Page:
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The Christmas season was drab and lifeless this year in Beirut. Bombings continue to plague the city, fifteen in the last fifteen months, with the December 12th assassination of the anti-Syrian journalist and politician Gebran Tueni the most recent. The violence has spooked the population into caution and political pessimism.
Ed.s note: The following speech was delivered by Harold Pinter in December of 2005, upon his acceptance of the Nobel Prize in Literature. We have left the British grammatical style intact.
The year was 1964, early January. From Knokke-Le-Zoute Experimental Film Festival, where Barbara Rubin and I created a scandal when they forbade us to show Jack Smiths film Flaming Creatures, we proceeded to Paris, where we spent some time with Roman Polanski as our driverwe had a car, a tiny car but a car.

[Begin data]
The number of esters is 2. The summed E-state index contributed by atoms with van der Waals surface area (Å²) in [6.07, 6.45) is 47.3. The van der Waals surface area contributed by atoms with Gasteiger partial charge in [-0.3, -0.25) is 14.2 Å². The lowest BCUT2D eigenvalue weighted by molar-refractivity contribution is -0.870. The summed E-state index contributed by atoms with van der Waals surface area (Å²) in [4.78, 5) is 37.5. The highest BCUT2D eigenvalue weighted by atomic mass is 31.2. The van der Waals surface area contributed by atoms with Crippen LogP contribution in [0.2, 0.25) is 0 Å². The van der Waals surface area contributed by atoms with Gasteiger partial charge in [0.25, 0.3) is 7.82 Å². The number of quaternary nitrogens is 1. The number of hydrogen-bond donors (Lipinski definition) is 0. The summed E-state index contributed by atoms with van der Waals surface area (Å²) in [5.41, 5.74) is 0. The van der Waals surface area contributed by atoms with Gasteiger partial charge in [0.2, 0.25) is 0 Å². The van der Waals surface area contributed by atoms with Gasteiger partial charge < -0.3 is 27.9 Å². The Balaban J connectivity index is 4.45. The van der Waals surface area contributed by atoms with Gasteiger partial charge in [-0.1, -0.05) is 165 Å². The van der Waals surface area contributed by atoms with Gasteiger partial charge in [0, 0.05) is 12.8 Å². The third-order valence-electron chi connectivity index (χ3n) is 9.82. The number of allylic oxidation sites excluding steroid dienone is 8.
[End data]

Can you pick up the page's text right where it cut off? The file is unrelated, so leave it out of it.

Retort to Paul Mattick (1-22-06): We appreciate the serious attention paid to Afflicted Powers: Capital and Spectacle in a New Age of War in the December/January issue of the Rail. However, there were a number of aspects to Paul Mattick’s review that call for a response.
In early 1965, Dr. Martin Luther King, Jr. and the civil rights movement had reached a crossroads. Ten years of struggle had achieved lasting victories from the Montgomery Bus Boycott to the Civil Rights Act. But full citizenship for black Americans was far from assured, as evictions, beatings, lynchings, and bombings continued unabated in response to voter registration efforts in the South.
In elementary school, there are the dittoes. They appear every January 15—purple, mimeographed sheets of paper with a picture of Martin Luther King, Jr. superimposed on a rippling American flag, a quote from “I Have a Dream,” and a few questions and blanks to fill in from the word bank on the side: “Martin Luther King, Jr. worked for people of all races.”
Id like to say a few words about the fucked-up state of things. And I may also ruminate about the things of stateyou know, the lies, the money, and all the rest. Figuring out where to begin is almost as much of a problem as where it ends.